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Make Respiratory Protection a Priority


It may seem like a hassle to wear respiratory protection, but particles and contaminants—no matter how small—can cause both short-term and long-term health problems.

Respirators protect employees from areas with insufficient oxygen, harmful dusts, fogs, smokes, mists, gases, vapors, and sprays. These hazards may cause cancer, lung impairment, other diseases, or death. Always wear respiratory protection where required at the workplace.

The Occupational Safety and Health Administration requires  to have a written respiratory protection plan and training in place, but this requires compliance with the program across all employees, as safety is everyone’s concern.

Respirators are an important safety and health protection tool, when used properly. If you exercise proper respirator maintenance, it will protect you from harmful, airborne contaminants and particles.

Use respirators certified for use to protect against the contaminant you are working with. A label or statement of certification should appear on the respirator or respirator packaging. It will tell you what the respirator is designed for and how much it will protect you.

Examples of different types of respirators include single-use, half-face piece, and full-face piece, air-purifying, or atmosphere-supplying respirators.

A respirator from another area of the workplace may not provide adequate protection for you.

For example, a respirator designed to filter dust particles will not protect you against gases, vapors or very small particles of fumes or smoke.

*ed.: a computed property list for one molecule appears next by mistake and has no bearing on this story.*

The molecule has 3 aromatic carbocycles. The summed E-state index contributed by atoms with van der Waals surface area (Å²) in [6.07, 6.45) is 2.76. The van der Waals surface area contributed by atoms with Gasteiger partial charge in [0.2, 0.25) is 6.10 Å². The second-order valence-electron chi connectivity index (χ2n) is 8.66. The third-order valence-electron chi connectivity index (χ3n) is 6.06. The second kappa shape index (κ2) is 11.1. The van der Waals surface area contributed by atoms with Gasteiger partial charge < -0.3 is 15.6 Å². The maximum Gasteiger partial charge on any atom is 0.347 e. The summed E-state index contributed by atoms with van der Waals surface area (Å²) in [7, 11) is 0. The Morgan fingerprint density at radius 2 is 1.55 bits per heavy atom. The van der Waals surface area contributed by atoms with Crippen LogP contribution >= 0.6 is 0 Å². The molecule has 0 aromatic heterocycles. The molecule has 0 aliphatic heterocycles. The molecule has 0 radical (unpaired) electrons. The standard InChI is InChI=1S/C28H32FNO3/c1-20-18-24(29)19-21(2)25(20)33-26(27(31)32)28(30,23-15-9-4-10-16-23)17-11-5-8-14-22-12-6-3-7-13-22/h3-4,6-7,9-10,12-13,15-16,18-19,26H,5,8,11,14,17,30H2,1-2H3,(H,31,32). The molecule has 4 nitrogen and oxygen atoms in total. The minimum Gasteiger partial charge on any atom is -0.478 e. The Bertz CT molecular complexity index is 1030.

Always inspect your respirator before use. Alert your supervisor and replace your respirator if you find a crack, puncture, tear, leak, or any other unusual condition.

Check the face piece seal each time you wear your respirator. Proper face piece fit is critical.

Keep your face shaved. Facial hair, headbands, bandannas, or other objects that interfere with the face piece seal must be removed prior to wearing your respirator.

Read and follow all instructions provided by the manufacturer on use, maintenance, cleaning and care, and warnings regarding your respirator’s limitations.

Use the correct cartridge for your respirator, if applicable. Examples of the different kinds of cartridges include dust, mist, organic vapor, or combination. Make sure cartridges are not expired.

Keep track of your respirator so you don’t inadvertently use another employee’s respirator.

Make sure you stay properly trained in the use and maintenance of your respirator. 

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